Newspaper article The Christian Science Monitor

Nail That Siding Tight! Metal Thieves Grow Brash

Newspaper article The Christian Science Monitor

Nail That Siding Tight! Metal Thieves Grow Brash

Article excerpt

Something wasn't right with Old Betsy. After a long day parked at the office, the 1991 Toyota truck started with a roar that "sounded like NASCAR," says owner Michael Belef. When he looked underneath, two sawed-off ends of pipe stared back at him where the catalytic converter used to sit.

Thieves have been stealing catalytic converters across the region, including some from the same guarded parking lot in Silicon Valley. The pilfered parts are sold to scrap metal recyclers, some of whom will pay $50 to $100 for the precious metals inside.

The spree is part of the widespread and rapidly growing crime of metal theft. Filchers are lifting everything from copper wiring to aluminum beer kegs to the brass flower holders at cemeteries. The more audacious are sawing down live electric poles and ripping siding off strangers' homes.

The reason: International demand, especially from China's factories, has sent metal prices soaring, say experts.

"There are a couple of things going on. One is a lack of investment in the infrastructure for more production when the prices were low," says Mary Poulton, a mining expert at the University of Arizona. "The second is China and India coming on so strong, so quickly. So you've got a decreased capacity for commodities worldwide and a drastically increased consumption."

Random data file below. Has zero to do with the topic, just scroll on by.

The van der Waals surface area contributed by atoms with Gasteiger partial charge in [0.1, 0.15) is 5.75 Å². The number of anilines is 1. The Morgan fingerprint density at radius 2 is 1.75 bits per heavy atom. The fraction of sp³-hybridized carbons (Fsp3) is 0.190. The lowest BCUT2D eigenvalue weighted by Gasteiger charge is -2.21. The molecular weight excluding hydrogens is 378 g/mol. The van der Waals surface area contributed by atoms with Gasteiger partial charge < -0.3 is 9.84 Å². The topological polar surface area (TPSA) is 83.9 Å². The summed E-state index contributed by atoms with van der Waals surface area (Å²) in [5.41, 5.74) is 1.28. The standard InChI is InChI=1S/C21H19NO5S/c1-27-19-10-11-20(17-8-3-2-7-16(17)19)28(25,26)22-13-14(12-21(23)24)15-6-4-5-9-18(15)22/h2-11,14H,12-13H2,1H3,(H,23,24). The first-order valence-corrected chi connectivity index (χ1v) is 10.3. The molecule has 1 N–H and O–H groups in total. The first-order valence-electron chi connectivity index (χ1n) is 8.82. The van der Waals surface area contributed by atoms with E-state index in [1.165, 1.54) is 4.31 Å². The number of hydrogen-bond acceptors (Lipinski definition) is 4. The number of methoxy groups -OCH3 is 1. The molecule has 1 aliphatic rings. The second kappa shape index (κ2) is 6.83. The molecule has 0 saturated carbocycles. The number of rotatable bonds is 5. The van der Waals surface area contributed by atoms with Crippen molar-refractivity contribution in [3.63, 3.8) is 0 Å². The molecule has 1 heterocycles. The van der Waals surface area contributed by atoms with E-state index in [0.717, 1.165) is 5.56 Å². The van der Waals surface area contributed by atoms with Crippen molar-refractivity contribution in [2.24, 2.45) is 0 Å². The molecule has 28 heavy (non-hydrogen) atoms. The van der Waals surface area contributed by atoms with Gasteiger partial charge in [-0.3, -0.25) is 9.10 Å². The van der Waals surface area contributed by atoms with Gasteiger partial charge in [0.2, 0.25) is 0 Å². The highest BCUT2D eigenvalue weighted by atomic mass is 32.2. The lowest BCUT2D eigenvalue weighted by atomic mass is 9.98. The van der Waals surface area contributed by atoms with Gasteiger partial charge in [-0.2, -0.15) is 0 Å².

China is stringing power and telephone lines into its western interior, while the growing ranks of Asia's middle class clamor for modern housing and cars - all of which require lots of metal, she says.

Prices are high for copper, stainless steel, aluminum, and three metals found in catalytic converters: platinum, palladium, and rhodium. Especially in the case of copper, thefts have increased with the prices.

"[Copper prices] would drop below a dollar, and the thefts would tail off, and it would come up over a dollar, and the thefts would go up," says Bob Sypult, security director for Southern California Edison, who has followed the issue for many years. "But it peaked out here last year at $4.00 a pound."

The spike in thefts has become so widespread that more than 30 state legislatures are considering legislation to tackle the problem, according to Steve Hirsch, legislative director for the Institute of Scrap Recycling Industries (ISRI) based in Washington.

National statistics are not kept, and local police often don't track metal heists separately from general theft. However, major industries have some numbers:

* Farmers in California's Central Valley reported metal thefts last year totaling more than $6 million, according to the ACTION Project in Visalia, Calif. The number of reported incidents skyrocketed by 400 percent over the previous year. Thieves typically make off with irrigation pipe and the copper wiring in irrigation pumps, endangering crops.

* Metal thefts against the electric industry rose 300 percent over the past two years, says Mr. Sypult. People are taking whatever wires they can get to resell the copper, sometimes breaking into substations at considerable risk to themselves, repairmen, and others nearby. …

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